The 2-storey property was built as school science laboratory in 1935 but after the main school was demolished in the 1980s, was converted into a recording studio. It was subsequently squatted causing many issues to the neighbours. The owner then converted the property into two self-contained flats and rented them out until the client bought the whole property in 2015.

It is situated at the end of a terraced road in London, E7 between a Victorian cottage, which was used by the school caretaker, and a single storey power sub-station, built at the same time as the science lab. The house features red brick to the front and yellow brick to the remaining sides, which form the outer leaf of the external walls, whilst the inner leaf consists of a concrete steel-reinforced structure. Two white rendered bands accentuate the rectangular proportions of the building and the nine very large windows to the front create a remarkable industrial look.

The brief was to convert the property from two self-contained flats into a family house including roof terrace. This involved securing planning permission to convert the house into a single dwelling and further planning permission for the roof terrace with wild-flower green roof.

The client was looking for a family house with space to spare for visitors and a home office and there was a clear vision to keep and restore original features such as the solid pine herringbone flooring, perimeter terracotta tiles and the existing concrete stairwell with metal balustrade. New period-correct double-glazed steel framed windows have been reinstated. Due to the concrete construction and existing layout, the two floors were physically disconnected, and it was important to create a link between the ground and first floor in order to make it feel like one house. New fittings were chosen or designed to be in keeping with the period and former use of the building. This is reflected in the metal balustrade and handrail on the first floor, the white metal stairs leading up to the roof and the use of stainless steel for the worktops and kitchen island.

The house was stripped back to its concrete walls and ceilings in order to install highly efficient perimeter and internal wall insulation, but existing original features were restored or reinstated. Two new openings were created in the first floor and roof slab in order to create access to the roof and better circulation. The approach to the programming and sequencing of the rooms and circulation spaces was derived from a strong desire to not have any internal rooms and making the best use of the abundance of natural light. The industrial sized structural openings of the windows essentially provided the grid for placing the internal walls, especially on the ground floor.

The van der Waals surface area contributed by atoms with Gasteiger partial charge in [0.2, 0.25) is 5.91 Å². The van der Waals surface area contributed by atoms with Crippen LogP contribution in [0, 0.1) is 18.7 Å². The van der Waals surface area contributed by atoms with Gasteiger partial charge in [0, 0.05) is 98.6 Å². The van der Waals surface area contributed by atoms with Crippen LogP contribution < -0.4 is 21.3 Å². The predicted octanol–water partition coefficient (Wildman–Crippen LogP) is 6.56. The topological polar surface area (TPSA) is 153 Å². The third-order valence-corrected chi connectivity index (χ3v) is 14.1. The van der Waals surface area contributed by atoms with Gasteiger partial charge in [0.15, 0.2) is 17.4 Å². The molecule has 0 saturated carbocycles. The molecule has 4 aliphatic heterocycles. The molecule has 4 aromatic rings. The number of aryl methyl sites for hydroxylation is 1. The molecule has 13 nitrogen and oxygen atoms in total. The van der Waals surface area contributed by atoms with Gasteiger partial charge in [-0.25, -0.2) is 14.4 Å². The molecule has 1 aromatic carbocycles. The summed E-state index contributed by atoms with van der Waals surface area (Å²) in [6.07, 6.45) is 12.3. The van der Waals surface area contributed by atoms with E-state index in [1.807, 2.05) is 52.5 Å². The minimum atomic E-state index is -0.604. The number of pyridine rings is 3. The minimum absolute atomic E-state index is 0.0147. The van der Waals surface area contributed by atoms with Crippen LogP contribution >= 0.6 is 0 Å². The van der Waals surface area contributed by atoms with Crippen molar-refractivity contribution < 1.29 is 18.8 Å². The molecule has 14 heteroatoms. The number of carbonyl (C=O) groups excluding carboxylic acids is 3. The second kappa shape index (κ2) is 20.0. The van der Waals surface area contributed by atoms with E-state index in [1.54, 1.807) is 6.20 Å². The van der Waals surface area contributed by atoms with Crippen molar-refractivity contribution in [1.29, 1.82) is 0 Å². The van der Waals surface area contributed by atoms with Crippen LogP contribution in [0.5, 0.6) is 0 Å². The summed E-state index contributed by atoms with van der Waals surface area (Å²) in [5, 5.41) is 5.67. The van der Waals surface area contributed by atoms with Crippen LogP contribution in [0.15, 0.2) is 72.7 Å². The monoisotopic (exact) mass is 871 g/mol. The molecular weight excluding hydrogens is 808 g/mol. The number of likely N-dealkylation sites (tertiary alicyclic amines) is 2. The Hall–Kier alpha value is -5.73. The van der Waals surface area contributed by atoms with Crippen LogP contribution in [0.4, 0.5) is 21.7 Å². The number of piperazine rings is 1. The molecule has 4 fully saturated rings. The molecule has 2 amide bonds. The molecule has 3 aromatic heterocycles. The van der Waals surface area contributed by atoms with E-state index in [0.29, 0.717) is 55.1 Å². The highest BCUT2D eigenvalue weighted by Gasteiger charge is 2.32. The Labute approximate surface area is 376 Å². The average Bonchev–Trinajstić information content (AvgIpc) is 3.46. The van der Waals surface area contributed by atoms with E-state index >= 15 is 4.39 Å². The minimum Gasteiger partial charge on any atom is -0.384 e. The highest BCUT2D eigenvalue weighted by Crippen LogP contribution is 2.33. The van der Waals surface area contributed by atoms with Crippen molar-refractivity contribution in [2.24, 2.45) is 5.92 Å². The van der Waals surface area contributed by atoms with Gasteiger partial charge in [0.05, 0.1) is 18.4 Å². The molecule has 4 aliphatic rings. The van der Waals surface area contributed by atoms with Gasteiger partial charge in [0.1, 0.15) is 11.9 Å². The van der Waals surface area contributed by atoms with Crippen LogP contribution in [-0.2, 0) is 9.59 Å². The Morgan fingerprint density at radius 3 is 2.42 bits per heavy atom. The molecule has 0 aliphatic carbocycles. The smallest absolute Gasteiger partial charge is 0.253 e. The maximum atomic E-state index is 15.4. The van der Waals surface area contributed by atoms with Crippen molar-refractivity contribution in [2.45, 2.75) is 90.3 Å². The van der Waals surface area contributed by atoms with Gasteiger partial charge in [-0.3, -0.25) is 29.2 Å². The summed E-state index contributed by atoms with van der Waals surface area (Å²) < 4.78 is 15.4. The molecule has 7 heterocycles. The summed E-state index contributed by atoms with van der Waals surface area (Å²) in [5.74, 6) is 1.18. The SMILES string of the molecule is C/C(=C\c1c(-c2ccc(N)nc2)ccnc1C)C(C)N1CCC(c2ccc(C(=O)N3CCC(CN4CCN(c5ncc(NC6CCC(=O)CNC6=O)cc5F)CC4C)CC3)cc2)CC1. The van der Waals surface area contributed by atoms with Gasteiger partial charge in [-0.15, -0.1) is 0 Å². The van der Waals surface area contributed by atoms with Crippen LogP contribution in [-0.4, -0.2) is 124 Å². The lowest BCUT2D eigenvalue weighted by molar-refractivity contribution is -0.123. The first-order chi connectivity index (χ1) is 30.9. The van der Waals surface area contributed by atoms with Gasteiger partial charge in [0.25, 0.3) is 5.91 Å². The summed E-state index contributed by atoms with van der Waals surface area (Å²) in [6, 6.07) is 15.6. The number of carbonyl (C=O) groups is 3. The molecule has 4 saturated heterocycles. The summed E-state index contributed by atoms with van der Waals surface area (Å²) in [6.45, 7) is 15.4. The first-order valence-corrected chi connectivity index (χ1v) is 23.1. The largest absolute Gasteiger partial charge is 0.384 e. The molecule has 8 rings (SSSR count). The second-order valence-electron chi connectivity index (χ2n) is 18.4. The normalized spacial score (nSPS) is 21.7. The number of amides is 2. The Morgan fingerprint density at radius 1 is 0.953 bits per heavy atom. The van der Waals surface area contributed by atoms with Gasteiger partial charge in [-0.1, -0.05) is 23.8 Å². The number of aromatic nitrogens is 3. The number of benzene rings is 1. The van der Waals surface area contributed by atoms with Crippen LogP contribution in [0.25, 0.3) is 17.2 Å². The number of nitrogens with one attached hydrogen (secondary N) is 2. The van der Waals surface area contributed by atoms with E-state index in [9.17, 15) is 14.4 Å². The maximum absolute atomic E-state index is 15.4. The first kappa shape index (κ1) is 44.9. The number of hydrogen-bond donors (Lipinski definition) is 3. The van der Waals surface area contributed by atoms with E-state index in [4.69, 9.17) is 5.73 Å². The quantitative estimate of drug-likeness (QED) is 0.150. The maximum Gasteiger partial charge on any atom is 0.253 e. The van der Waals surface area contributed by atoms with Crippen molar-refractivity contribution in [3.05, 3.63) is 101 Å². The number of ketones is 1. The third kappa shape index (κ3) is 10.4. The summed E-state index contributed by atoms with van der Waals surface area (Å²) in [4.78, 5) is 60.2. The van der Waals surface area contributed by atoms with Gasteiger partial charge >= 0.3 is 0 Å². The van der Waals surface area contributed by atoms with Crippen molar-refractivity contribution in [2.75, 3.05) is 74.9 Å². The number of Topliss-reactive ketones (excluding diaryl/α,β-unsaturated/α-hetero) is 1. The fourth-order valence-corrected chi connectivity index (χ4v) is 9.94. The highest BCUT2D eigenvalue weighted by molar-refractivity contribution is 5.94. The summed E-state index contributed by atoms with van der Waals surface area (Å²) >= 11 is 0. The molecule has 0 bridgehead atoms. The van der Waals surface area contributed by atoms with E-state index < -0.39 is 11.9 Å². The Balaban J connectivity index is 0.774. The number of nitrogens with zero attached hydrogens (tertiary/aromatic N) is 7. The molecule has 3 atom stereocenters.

The ground floor became the private areas of the house and include two large bedrooms with bespoke fitted wardrobes and storage, one smaller bedroom for guests, a utility room with all services and boiler and a generous central hall connecting all the rooms and the first floor. A new staircase was inserted to create the physical link with the first floor and to introduce more natural light to the ground floor.

The new stairs create four distinct zones on the open-plan first floor with the dining area to the left and living area to the right. In the opposite corner lies the kitchen with stainless steel worktops and the home office/fourth bedroom behind the fitted cabinets.

A white steel staircase with painted plywood treads leads up via a large electronically operated skylight to the roof terrace. The staircase was designed to reflect the 1930s aesthetics of the house and to let the light fall through it, white powder-coated metal mesh was used between each step that create beautiful shadow patterns along the wall.

The roof is externally insulated and features a wild-flower green roof. The decking and planters are made with Millboard, which is very lightweight, virtually maintenance free and made of 100% recycled plastics. Both have integrated drainage to let the rainwater run off to the existing downpipes. The planters hold enough soil to plant small trees and include ample storage space for gardening tools and furniture. The roof terrace provides views across Wanstead Flats, the BT tower and Canary Wharf yet is completely private and secluded.

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New timber stars leading to first floor

Carrara marble bathroom worktops

Original concrete stairwell with metal balustrade

Stainless steel kitchen worktops and new metal stairs leading to roof terrace

Vitsoe 606 shelving system

Stainless steel kitchen worktops and new metal stairs leading to roof terrace

Square matte white tiles in bathrooms

The handrail forms the first floor balustrade

Guest bedroom

Deep blue central wall with vintage map of Switzerland

Roof terrace with planters for fruit, vegetables and herbs

Private and secluded terrace with view across London in the tree tops

The planters are filled with 50cm of soil and suitable for growing small trees

The terrace is surrounded by a wildflower meadow green roof

The original concrete stairwell with metal balustrade

View across the first floor

Dining area with kitchen island

View towards the original stairwell

Ground floor hall with doors leading to the bathrooms

Ground floor hall

  • made with volume
Interior Design
  • made with volume
  • Paul Tucker
  • Katherine Peachy


  • 4
  • Full Baths
  • 1
  • Structure
  • House (Single Residence)
  • Style
  • Midcentury
  • Year
  • 1935
  • Square Feet
  • 3230